Film Synopsis from forthebibletellsmeso.org:

Can the love between two people ever be an abomination? Is the chasm separating gays and lesbians and Christianity too wide to cross? Is the Bible an excuse to hate? Through the experiences of five very normal, very Christian, very American families — including those of former House Majority Leader Richard Gephardt and Episcopal Bishop Gene Robinson — we discover how insightful people of faith handle the realization of having a gay child. Informed by such respected voices as Bishop Desmond Tutu, Harvard’s Peter Gomes, Orthodox Rabbi Steve Greenberg and Reverend Jimmy Creech, FOR THE BIBLE TELLS ME SO offers healing, clarity and understanding to anyone caught in the crosshairs of scripture and sexual identity.

This film dives into the Biblical text from a number of different perspectives trying to encapsulate the essence of the text as the original authors intended.  Scholars from many different denominations and faiths weigh in on this issue.

This film is presented in a way that brings in new ideas and understandings about homosexuality and how the Bible has been used and mis-used to subjugate a particular group of people. The interviewees do not hold back with their position and thought process when it comes to the controversial issue.  They are open about their feelings and in some cases have regret for the way that they treated their child when their child came out.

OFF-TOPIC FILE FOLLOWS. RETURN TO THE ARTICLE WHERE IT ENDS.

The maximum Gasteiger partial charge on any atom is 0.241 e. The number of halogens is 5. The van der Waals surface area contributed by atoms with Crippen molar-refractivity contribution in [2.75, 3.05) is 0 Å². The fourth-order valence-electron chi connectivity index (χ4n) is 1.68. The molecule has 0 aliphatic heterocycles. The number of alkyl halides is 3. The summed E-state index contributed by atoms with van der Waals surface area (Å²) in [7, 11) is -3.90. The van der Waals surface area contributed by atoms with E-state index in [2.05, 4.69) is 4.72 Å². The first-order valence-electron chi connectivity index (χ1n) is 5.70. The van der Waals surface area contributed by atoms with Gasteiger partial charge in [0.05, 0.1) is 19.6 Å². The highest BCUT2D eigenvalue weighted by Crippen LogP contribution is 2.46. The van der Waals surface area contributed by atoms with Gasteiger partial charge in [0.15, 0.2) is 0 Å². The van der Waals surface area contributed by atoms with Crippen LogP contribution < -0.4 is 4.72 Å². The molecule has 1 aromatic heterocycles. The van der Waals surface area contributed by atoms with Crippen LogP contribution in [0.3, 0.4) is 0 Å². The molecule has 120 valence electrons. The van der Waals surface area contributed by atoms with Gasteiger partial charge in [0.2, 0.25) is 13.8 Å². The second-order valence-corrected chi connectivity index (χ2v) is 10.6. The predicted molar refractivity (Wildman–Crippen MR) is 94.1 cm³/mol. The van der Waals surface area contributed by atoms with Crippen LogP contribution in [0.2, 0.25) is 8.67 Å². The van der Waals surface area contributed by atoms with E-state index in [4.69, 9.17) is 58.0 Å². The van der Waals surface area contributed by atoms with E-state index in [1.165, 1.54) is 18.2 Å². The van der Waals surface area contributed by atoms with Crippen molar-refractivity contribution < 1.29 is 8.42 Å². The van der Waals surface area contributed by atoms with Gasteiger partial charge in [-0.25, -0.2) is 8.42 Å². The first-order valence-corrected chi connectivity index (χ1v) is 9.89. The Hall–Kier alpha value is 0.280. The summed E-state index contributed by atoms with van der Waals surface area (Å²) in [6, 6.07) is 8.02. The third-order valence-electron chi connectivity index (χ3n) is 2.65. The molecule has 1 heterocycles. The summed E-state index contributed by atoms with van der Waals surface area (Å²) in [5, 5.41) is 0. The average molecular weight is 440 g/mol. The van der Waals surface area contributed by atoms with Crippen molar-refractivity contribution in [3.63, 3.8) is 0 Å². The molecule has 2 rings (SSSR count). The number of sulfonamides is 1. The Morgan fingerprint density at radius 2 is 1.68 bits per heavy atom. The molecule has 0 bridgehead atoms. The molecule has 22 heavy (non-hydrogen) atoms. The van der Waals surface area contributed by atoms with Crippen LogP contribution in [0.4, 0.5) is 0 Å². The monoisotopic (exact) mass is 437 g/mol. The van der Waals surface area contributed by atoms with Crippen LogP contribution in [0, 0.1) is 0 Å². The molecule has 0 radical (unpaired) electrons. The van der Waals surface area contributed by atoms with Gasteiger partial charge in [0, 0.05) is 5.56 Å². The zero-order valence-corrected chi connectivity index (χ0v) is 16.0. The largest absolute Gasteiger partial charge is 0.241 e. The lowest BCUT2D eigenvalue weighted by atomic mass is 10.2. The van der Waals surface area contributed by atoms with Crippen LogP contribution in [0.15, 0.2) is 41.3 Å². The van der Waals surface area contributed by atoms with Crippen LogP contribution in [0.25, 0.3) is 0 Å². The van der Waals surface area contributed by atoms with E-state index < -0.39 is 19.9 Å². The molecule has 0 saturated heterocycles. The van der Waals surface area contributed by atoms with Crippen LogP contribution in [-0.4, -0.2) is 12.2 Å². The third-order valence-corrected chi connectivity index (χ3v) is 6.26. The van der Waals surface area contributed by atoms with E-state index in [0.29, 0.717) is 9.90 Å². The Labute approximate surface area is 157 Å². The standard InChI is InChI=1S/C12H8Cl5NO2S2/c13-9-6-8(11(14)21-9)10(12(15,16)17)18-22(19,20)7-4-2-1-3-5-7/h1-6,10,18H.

One of the positives of the film is that it does try to show different view points with regards to how different families  react to their children telling them they are homosexual– not all families reacted the same way then or even now.  For many it has been a journey that they have to take one day at a time.

I believe that this film is an excellent conversation starter no matter what side of the issue you are on; the key (as with many controversial topics) is that those watching must do so with open eyes, hearts and minds.  For many Christians this has become a hallmark issue; it has become the benchmark of righteousness and orthodoxy.  It is easy to hear something counter to your belief system and immediately get defensive and stop listening.  It is in those moments of struggle where we can learn and grow.  It is through difficult situations and conversations when we are able to open up to the possibilities of seeing a particular issue in a new light.